► In today’s Seattle Times — VA’s Northwest regional head says wait times have plunged — Lawrence Carroll says there has been no widespread effort here to conceal wait times through false record keeping and added that the agency has taken significant steps to reduce the long waits for appointments.
► From AP — Hope replaces tear gas in Ferguson — County police in riot gear and armored tanks gave way to state troopers walking side-by-side with thousands of protesters as the St. Louis suburb where an unarmed black teen was shot by a city police officer overwhelmingly avoided violence Thursday after nearly a week of unrest and mounting public tension.
► At AFL-CIO Now — Trumka: Ferguson tragedy highlights race. class divisions we have long neglected — AFL-CIO President Richard Trumka released the following statement in response to events in Ferguson, Missouri:
Our thoughts and prayers are with the family of Michael Brown, the teenager who was recently killed in Ferguson, Missouri. His death and the anguish of the Ferguson community have rightfully become a national story. Despite the tragedy, there is also an opportunity to have an important discussion about issues that we have long neglected in this country. This conversation can only be had if cooler heads prevail. We are a nation that still remains segregated by race and class and tragedies like this highlight those divisions. It is encouraging that the Justice Department and FBI are closely investigating this incident so that the community of Ferguson is served.
► In The Hill — Congress under pressure from left and right to ‘demilitarize’ police — Groups on the left and right say the controversial police tactics seen this week in Ferguson, Mo., are not isolated to the St. Louis County police department and warn the rise of heavily armed law enforcement agencies has become an imminent threat to civil liberties.
► In The Hill — GOP Rep. Steve King: Ferguson protesters have same ‘continental origin’ — Rep. Steve King (R-Iowa) said that racial profiling is not an issue in Ferguson, Mo., because those protesting the police killing of a young man all share the same “continental origin.”
► In the NY Times — Starbucks to revise work scheduling policies — Starbucks announced changes to its worker scheduling policies on Thursday, in response to a New York Times article about a barista and single mother struggling to manage life amid her erratic hours set by automated software. It would banish the practice, much loathed by workers, of asking them to “clopen” — close the store late at night and return just a few hours later to reopen.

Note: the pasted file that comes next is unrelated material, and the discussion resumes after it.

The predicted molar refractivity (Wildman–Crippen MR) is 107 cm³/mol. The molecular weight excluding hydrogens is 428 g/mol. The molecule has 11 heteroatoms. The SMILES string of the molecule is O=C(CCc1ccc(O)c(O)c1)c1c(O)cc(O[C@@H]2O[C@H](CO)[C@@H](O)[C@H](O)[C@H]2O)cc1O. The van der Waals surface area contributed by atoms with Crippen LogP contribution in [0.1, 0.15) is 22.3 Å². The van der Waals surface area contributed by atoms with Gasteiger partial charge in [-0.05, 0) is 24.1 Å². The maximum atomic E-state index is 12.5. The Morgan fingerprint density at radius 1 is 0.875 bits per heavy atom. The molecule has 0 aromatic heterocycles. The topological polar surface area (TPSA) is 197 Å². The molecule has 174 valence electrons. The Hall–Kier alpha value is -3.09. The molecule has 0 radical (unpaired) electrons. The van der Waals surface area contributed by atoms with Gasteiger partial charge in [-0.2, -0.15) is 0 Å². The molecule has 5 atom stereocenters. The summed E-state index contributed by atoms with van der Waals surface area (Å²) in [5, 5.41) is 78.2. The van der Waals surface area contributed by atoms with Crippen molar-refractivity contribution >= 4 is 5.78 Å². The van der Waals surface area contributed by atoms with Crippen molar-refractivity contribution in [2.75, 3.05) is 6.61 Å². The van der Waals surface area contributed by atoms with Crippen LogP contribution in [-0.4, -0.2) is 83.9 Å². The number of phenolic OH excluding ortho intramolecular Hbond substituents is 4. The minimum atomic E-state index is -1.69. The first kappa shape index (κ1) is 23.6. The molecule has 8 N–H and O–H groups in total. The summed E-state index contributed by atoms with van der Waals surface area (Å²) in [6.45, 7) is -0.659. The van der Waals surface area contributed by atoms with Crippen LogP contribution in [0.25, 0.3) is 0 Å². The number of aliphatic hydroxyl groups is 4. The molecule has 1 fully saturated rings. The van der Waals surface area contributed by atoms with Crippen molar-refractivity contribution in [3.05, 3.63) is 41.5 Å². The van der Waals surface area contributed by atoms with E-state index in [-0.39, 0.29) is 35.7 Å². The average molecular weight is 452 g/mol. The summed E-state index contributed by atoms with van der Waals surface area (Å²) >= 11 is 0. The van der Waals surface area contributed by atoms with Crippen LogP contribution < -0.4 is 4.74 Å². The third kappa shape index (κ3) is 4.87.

► In today’s Wall Street Journal — Senators seek moratorium on Postal Service closures — Fifty senators on Thursday joined forces to try to halt for one year a U.S. Postal Service plan to close 82 mail sorting centers, cut 15,000 jobs and slow delivery speed for some letters. The senators sent the letter to leaders of the Senate Committee on Appropriations and asked them to include a one-year ban on these cuts as part of any spending bill for the fiscal year beginning Oct. 1. While the majority of those asking for the changes were Democrats, it was signed by seven Republicans and one independent.
► At Vox — Can the post office save itself by becoming a bank? — Could the US Postal Service improve its financial position by becoming a bank? And could it change the financial sector for the better in the process? This idea, known as postal banking, has become increasingly mainstream over the course of 2014. And while there’s no indication such a change is imminent, it could be achieved without congressional action or any new tax revenue — exactly the sort of idea activists are looking for in a time of gridlock. But why are people interested in this idea? Would it really work? Is it really legal?
► At MediaPost.com — With falling traffic, Walmart reports weak results — As Walmart’s no-growth quarters continue to pile up — this is its seventh consecutive quarter of declining traffic — OUR Walmart, a group representing the labor rights of Walmart workers, blamed the weak results on its employment practices:
Walmart’s weak sales once again confirm what experts and thousands of shoppers and workers have been saying for years. The Walmart model of poverty jobs and under-staffed stores doesn’t just hurt workers, it hurts the company’s bottom line.
► Guardians of the Galaxy, the summer blockbuster that gets Two Thumbs Up!® from The Entire Staff of The Stand™, prominently features the following song in both the trailer and the movie, which has led to a spike in its sales. But after watching Swedish one-hit wonders Blue Swede perform it live — and seeing frontman Björn Skifs go all Nick the Lounger Singer and act like he’s embarrassed by the oogah chakkas — we think we prefer the recorded version.
The Stand posts links to Washington state and national news of interest every weekday morning by 10 a.m.